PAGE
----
Mid-size wineries were also established during this period. In 1982, Arciero Vineyards/EOS Estate Winery, now with over 700 acres and production at 160,000 cases, pioneered the planting of several premium Italian varietals. In 1983, Wild Horse Winery was bonded and now produces 135,000 cases with an average of 15 different varietal wines each year, including their flagship Pinot Noir and a number of heirloom varietals — the largest spectrum of varietal wines to be found in any tasting room in the area. Treana Winery, owned by the Hope family, was established in 1996 and now produces 160,000 cases between the Treana and Liberty School brands. Originally called Hope Farms, the family planted Cabernet Sauvignon in Paso Robles in 1978 and sourced their fruit to Napa.
1990s to present: International Investment, Rhones and Bordeaux
Although Gary Eberle planted Syrah in the mid 1970s, and provided plant material from that vineyard to many winemakers in the state, Rhone varietals did not form an important part of Paso Robles’ identity until 1989. That year, the Perrin family (of the Rhone Valley’s Chateau de Beaucastel, revered producer of Chateauneuf-du-Pape) and their American importer Robert Haas established their international joint venture, Tablas Creek Vineyard in the limestone hills of the Adelaida region northwest of town. With 80 acres planted to the traditional varieties of Chateauneuf du Pape, Tablas Creek imported exclusive clonal material from the Rhone Valley, and made those clones available to other interested growers around the state. As a result, in addition to being a top producer of premium Rhone wines, Tablas Creek has evolved into a full-fledged vine nursery supplying cuttings of Rhone varietals to wineries all over California.
Since 1989, Paso Robles has seen an explosion of plantings of Rhone varieties. Now, in addition to the first Syrah plantings in California, it also has the largest acreage of Syrah, Viognier and Rousanne. Acres planted under Rhone varieties jumped from fewer than 100 acres in 1994 to more than 2,000 in 2005. During that time, at least 10 wineries focusing on Rhone varieties were established. Feeding the trend has been the Paso Robles-based Hospice du Rhone, the largest celebration of Rhone wines in the world attended each year by 3,000 enthusiasts and an A-list of Rhone producers from all over the world.
Since the early 1990s, Paso Robles wines have proven consistent gold medal winners and have been featured regularly in the top rankings of national and international wine reviews. A milestone in the worldwide recognition of Paso Robles Wine Country as a premier wine region came in 1997 when Justin Vineyards & Winery’s Bordeaux-style Isosceles was named one of the top 10 wines in the world by the Wine Spectator.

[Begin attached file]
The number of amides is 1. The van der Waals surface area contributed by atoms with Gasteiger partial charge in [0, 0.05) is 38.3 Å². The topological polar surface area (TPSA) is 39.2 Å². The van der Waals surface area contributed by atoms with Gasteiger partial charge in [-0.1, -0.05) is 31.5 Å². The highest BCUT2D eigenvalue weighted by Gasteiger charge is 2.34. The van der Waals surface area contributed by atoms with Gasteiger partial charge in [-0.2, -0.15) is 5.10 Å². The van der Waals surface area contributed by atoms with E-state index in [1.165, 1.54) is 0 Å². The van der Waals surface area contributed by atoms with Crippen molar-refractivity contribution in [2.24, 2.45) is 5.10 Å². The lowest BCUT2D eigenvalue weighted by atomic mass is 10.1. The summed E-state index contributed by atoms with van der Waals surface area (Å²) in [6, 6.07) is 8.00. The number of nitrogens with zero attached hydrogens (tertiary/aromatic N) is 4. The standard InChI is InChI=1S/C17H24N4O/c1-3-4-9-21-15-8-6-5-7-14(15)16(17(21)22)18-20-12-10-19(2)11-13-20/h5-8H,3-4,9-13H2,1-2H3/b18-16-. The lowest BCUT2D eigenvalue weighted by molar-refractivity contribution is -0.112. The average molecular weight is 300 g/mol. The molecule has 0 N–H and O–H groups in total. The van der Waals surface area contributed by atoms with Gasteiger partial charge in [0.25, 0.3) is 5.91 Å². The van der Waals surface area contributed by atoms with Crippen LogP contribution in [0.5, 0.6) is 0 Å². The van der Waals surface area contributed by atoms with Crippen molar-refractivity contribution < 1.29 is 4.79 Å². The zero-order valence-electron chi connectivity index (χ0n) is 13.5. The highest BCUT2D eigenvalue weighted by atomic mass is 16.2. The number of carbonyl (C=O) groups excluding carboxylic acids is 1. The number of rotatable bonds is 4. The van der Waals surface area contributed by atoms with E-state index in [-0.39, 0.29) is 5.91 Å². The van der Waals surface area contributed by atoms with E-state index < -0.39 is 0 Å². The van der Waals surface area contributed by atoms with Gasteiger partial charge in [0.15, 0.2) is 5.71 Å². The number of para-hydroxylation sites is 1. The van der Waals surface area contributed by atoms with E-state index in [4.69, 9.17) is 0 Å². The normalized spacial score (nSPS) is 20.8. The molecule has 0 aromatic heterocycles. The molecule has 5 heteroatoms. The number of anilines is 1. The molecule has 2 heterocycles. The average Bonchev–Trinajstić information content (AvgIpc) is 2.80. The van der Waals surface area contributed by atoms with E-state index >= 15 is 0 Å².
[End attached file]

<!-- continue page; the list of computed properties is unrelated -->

2000s: Boutique Wineries, Hospitality Centers
In the last six years, the number of wineries in Paso Robles Wine Country has doubled from 50 to 100 mostly due to an influx of boutique and small family owned vineyards and wineries. The appellation’s burgeoning reputation has also seduced a number of winemakers from France, Australia, South Africa and Switzerland eager to find New World applications for their wine making skills.
The result is that many young boutique wineries are quickly gaining recognition and a following for their innovative and proprietary Paso Robles blends of Bordeaux, Rhone and Zinfandel varietals, including, among many others, L’Aventure, Linne Calodo Cellars, Anglim Cellars, Halter Ranch Vineyard, Midnight Cellars, Pipestone Vineyards, Villicana Winery and Wild Coyote.
While the number of small wineries has grown, several mid to larger size operations have been building a hospitality focus for their showcase wineries. In addition to their tasting facility, Justin’s complex includes the recently completed Isosceles Center, Just Inn and Deborah’s Room. Others include the J. Lohr Wine Center, and the caves at Robert Hall Winery and Eberle Winery.
And the future looks bright. The most influential members of the wine press urge their readers to discover the wines from Paso Robles. Stephen Tanzer in the July/August 2005 issue of International Wine Cellar asserts that “Paso Robles in particular is in the midst of a grape growing boom, led by a handful of young winemakers who are crafting rich and satisfying wines from Rhone Valley varieties.” In the June 30, 2005 issue of Wine Advocate, Robert M. Parker, Jr. agrees: “there is no question that a decade from now, the top viticultural areas of Santa Barbara, Santa Rita Hills and the limestone hillsides west of Paso Robles will be as well-known as the glamorous vineyards of Napa Valley.
Paso Robles Wine Country is centrally located between San Francisco and Los Angeles along California’s Central Coast. As California’s fastest growing wine region and largest geographic appellation, the 24 square mile territory encompasses more than 26,000 vineyard acres and nearly 100 wineries. With a greater day-to-night temperature swing than any other appellation in California, distinct micro-climates, diverse soils and a long growing season, Paso Robles is a unique wine region blessed with optimal growing conditions for producing premium and ultra premium wines. More than 40 wine grape varieties are grown in Paso Robles, ranging from Cabernet Sauvignon and Merlot, to Syrah, Viognier and Roussanne, to Zinfandel, the area’s heritage wine varietal.
Paso Robles Wine Country is situated along U.S. Highway 101 in the center of California’s Central Coast, halfway between San Francisco and Los Angeles.